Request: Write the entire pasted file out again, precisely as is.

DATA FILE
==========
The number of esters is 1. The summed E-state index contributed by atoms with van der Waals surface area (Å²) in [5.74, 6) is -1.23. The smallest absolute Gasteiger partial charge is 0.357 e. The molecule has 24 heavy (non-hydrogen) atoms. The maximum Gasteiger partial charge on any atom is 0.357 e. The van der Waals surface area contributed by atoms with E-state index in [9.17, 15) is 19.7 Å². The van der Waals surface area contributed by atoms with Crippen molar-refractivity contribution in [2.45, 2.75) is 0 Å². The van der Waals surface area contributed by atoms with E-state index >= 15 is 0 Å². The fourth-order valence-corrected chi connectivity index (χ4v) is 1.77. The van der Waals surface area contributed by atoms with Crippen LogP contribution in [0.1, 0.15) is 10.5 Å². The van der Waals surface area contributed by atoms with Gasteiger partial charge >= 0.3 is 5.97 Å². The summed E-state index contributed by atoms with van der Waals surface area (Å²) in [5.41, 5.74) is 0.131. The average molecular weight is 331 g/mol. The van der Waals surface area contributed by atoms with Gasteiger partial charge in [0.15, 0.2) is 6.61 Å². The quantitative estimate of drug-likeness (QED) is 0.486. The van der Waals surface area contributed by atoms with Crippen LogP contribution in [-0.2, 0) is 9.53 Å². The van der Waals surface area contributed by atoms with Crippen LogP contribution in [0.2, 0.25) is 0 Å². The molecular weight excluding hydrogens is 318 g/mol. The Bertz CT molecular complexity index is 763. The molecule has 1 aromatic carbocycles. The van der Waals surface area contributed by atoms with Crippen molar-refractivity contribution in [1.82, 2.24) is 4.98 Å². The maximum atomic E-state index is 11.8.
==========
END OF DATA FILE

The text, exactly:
The number of esters is 1. The summed E-state index contributed by atoms with van der Waals surface area (Å²) in [5.74, 6) is -1.23. The smallest absolute Gasteiger partial charge is 0.357 e. The molecule has 24 heavy (non-hydrogen) atoms. The maximum Gasteiger partial charge on any atom is 0.357 e. The van der Waals surface area contributed by atoms with E-state index in [9.17, 15) is 19.7 Å². The van der Waals surface area contributed by atoms with Crippen molar-refractivity contribution in [2.45, 2.75) is 0 Å². The van der Waals surface area contributed by atoms with E-state index >= 15 is 0 Å². The fourth-order valence-corrected chi connectivity index (χ4v) is 1.77. The van der Waals surface area contributed by atoms with Crippen LogP contribution in [0.1, 0.15) is 10.5 Å². The van der Waals surface area contributed by atoms with Gasteiger partial charge >= 0.3 is 5.97 Å². The summed E-state index contributed by atoms with van der Waals surface area (Å²) in [5.41, 5.74) is 0.131. The average molecular weight is 331 g/mol. The van der Waals surface area contributed by atoms with Gasteiger partial charge in [0.15, 0.2) is 6.61 Å². The quantitative estimate of drug-likeness (QED) is 0.486. The van der Waals surface area contributed by atoms with Crippen LogP contribution in [-0.2, 0) is 9.53 Å². The van der Waals surface area contributed by atoms with Crippen LogP contribution in [0.2, 0.25) is 0 Å². The molecular weight excluding hydrogens is 318 g/mol. The Bertz CT molecular complexity index is 763. The molecule has 1 aromatic carbocycles. The van der Waals surface area contributed by atoms with Crippen molar-refractivity contribution in [1.82, 2.24) is 4.98 Å². The maximum atomic E-state index is 11.8.